2. Structure of al Qaeda’s Saudi Networks

According to DEBKA-Net-Weekly‘s intelligence and counter-terrorism experts, Al Qaeda’s Saudi network is a key operation. Structured differently from the other world centers and cells, this group operates under the direct command of bin Laden and Zawahri. It is made up of five sectors:

A. The “Afghans”

Saudi nationals who fought in al Qaeda’s ranks in Afghanistan in 2001, and became known as “the Afghans”.

In October 2001, two weeks into the Afghan War, the House of Saud made a strategic decision to fund and stage a rescue operation for the 2,500 to 3,000 Saudi fighters on the Afghan battlefield and their clandestine repatriation by plane, train and ship. Several hundred non-Saudis, mostly Yemenis, Egyptians and Syrians, were lifted to safety at the same time.

To many Western observers, this operation looked like a Saudi maneuver to remove Saudi al Qaeda followers from the danger of falling into American hands lest they betray the scope of Riyadh’s profound ties with the terrorist network so soon after the shock of the 9/11 attacks by Saudi suicide-hijackers in New York and Washington.

On another, deeper level, it was recognized that the Saudi royal family and the kingdom’s intelligence services – like other Arab governments in the Middle East – perceived Bin Laden’s organization and the Taliban regime as the Sunni religious and military counterweight to the militancy of the Shiite paramilitary terrorist groups, such as Hizballah, arching over the Arab world. This rationale still motivates Saudi support for the Palestinian Hamas terrorists.

Furthermore, as DEBKA-Net-Weekly‘s Middle East experts note, the Saudi royal family holds itself traditionally responsible for the welfare of all Saudi citizens. This paternalism stems from strong tribal, clan and family loyalties that are the bedrock of Saudi society. It is inconceivable for a Saudi father to abandon his son the battlefield, even if he is fighting for Osama bin Laden. So when Saudi fighters returned home from Afghanistan, most were welcomed with open arms by their families. They were quickly absorbed into the clandestine cells that Al Qaeda had established in their tribes and clans while they were away in Afghanistan. Once back with their families, they were of no more interest to Saudi intelligence.


B. Saudis who fought outside Afghanistan

Those who served al Qaeda in the Balkans, in places such as Chechnya, Macedonia, Bosnia, Kosovo and Albania.


C. Private mosques


Thousands of private mosques have sprung up across the kingdom and function without formal religious or security supervision. Most are just a room in a private apartment or a tent in the desert. They provide safe and convenient meeting places for Al Qaeda adherents to get together and take training in the use of weapons and explosives.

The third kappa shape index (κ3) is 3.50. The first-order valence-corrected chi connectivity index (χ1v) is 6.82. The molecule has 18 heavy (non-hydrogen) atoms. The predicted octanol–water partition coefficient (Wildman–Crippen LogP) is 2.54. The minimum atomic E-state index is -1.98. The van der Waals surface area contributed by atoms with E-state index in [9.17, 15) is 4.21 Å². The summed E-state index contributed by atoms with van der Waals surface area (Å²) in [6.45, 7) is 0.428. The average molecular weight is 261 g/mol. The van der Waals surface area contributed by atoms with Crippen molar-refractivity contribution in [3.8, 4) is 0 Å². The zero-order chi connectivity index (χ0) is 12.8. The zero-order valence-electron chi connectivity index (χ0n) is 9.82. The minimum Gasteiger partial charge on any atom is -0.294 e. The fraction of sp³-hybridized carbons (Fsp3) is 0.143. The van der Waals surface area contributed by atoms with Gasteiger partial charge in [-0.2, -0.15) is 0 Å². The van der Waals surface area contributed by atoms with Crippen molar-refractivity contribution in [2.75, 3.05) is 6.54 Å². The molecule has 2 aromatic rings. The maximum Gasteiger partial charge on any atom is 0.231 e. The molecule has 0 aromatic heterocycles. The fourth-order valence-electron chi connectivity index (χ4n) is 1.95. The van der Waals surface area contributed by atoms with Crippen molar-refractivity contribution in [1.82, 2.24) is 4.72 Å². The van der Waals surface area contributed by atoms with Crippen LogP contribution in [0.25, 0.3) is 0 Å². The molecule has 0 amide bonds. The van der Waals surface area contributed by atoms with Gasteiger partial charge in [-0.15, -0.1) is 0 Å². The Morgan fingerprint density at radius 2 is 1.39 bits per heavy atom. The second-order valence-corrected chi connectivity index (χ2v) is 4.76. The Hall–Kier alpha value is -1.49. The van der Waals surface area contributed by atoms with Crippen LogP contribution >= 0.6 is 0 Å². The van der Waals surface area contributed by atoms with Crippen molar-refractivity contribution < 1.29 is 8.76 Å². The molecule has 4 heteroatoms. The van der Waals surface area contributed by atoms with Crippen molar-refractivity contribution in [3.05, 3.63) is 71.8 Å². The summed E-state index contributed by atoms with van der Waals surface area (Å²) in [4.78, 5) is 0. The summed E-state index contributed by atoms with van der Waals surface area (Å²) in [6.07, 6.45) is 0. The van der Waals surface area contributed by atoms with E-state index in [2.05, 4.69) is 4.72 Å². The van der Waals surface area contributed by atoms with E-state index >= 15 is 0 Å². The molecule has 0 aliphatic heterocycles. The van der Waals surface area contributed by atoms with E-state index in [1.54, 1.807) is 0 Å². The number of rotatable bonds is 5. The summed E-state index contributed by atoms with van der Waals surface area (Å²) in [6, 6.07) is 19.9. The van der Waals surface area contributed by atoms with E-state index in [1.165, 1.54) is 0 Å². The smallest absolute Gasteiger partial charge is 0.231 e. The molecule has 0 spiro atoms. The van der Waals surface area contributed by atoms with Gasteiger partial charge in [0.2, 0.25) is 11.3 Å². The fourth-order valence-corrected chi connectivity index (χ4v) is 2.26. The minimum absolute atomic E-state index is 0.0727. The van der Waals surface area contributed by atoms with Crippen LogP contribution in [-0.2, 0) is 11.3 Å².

D. Private preachers


Many thousands of private often self-appointed firebrand preachers, roam the desert kingdom, avid zealots of the puritanical Wahhabi doctrine that is even more radical than the Al Qaeda brand of fundamentalism. The preachers serve Osama bin Laden’s organization as fund-raisers and couriers and also as spotters for new members from the ranks of the faithful. A wandering preacher visiting tribal desert encampments and outlying villages is the perfect courier which the most sophisticated electronic instrument is incapable of keeping track of.


E. Fugitive Saudi Expatriates


This group opted not to return home but to establish themselves in Iran, Syria and Lebanon. Its members became the dynamic lifeblood that kept the organization afloat after its bases were lost in Afghanistan. DEBKA-Net-Weekly‘s sources reveal that this group set up medrases, or religious schools, in the suburbs of Damascus to replace the schools of Pakistani Peshawar where Al Qaeda once reared and recruited terrorists. Pakistani intelligence now keeps those medressas closely supervised; they are frequently raided by US special forces patrolling the region against terrorists.

The new medressa system in Damascus has become a hit. Thousands of Muslims from all over the world, especially from Western Europe and North America, are stepping up to enroll to the student body, a fresh reservoir of zealots from which Al Qaeda can pick and choose its next generation of terrorists